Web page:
Moti Group legal representative Ulrich Roux was quoted in News24 as saying the “Ombudsman process is a long and cumbersome one, so is the process of lodging a civil claim for damages emanating from defamation”.

While defamation cases usually do take a long time, it doesn’t explain why the Moti Group has not lodged a complaint about any of the amaBhungane stories with the Press Council. It is also concerning that despite the evidence of the effectiveness of the Press Council and Broadcast Complaints Commission, the group opted for such a widespread interdict.

In a piece published in IOL (notable for its having withdrawn from the Press Council), Zunaid Moti sets out a counter argument, saying that amaBhungane is biased and harassing the Moti Group.

Moti also says: “Again, the Moti Group’s legal complaint against amaBhungane is not about ‘gagging’ media – it is about the boundaries of media rights, and holding specific individuals and journalists accountable for actions that are unethical at best, and criminal at worst.”

We do not know whether the material has been stolen; we do know that the media were not afforded the opportunity to put their case forward; and that this particular element of the order was overturned.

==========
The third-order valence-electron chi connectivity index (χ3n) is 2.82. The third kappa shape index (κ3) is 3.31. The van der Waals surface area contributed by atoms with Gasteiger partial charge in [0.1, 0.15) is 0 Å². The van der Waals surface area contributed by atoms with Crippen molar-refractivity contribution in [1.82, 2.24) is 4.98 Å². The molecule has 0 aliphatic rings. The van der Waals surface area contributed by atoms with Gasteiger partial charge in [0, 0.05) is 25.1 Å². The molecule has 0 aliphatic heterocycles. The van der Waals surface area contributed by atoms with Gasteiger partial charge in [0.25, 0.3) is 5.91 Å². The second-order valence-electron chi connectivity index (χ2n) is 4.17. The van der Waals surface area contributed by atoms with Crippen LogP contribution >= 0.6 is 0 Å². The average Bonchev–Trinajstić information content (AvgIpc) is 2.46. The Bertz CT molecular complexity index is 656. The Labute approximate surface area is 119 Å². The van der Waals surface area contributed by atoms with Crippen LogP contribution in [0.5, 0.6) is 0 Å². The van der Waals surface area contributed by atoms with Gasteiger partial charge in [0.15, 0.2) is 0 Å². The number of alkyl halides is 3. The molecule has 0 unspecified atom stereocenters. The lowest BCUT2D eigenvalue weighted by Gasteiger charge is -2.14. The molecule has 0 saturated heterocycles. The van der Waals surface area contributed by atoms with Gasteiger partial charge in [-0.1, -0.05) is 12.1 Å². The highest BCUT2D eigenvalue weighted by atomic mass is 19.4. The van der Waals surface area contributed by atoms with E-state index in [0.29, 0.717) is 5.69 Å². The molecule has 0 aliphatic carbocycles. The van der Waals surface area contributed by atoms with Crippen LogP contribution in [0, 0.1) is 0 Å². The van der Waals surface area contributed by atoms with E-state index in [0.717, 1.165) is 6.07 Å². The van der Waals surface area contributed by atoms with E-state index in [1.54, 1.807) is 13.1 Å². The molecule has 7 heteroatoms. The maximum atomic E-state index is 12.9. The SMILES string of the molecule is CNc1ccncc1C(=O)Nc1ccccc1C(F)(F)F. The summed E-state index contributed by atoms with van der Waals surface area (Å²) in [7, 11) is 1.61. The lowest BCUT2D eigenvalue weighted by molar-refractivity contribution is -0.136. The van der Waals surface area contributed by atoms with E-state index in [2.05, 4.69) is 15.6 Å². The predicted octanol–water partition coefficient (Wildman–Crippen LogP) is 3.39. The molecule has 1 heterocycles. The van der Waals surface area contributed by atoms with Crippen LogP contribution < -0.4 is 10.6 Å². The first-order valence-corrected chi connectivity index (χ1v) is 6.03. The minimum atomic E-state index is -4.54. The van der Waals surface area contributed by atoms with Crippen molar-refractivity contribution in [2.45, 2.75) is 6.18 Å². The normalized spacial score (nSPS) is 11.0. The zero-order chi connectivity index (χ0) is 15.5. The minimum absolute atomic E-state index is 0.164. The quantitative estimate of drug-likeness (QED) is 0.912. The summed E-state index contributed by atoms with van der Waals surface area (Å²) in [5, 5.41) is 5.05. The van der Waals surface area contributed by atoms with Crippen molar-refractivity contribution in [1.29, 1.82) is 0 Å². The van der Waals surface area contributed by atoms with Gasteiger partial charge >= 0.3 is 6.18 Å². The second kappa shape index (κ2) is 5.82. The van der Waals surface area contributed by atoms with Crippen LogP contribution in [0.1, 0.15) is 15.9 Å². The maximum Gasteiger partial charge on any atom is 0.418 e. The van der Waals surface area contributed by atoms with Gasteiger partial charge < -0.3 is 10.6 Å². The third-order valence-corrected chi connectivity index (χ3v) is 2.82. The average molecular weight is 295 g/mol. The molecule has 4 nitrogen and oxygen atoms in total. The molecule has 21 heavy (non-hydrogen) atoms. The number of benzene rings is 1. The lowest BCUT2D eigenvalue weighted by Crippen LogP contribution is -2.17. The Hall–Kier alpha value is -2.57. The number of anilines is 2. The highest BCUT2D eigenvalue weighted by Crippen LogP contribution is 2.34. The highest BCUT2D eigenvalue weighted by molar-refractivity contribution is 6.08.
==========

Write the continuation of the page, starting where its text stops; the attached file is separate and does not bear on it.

Moti’s piece also states: “Their claims that their stories were written according to the ‘highest journalistic standards’ are laughable to anyone who pauses to consider the issue. It is deeply hypocritical to accuse the Moti Group and myself of ‘gagging’ their journalists when the situation is the exact opposite.”

What Moti’s piece does serve to achieve is to highlight exactly why the Moti Group should have taken the stories that appeared earlier in April this year to the Press Council. There the evidence could have been set out in public and if amaBhungane had contravened the Press Code, apologies and corrections would have been forthcoming.

Read more in Daily Maverick: The Moti Files: How businessman Zunaid Moti cosied up to the Mnangagwa regime

Regardless of whether one supports Moti or amaBhungane, the interdict sought needs to be condemned for the extreme risk it poses to media freedom, whistle-blowers and due process.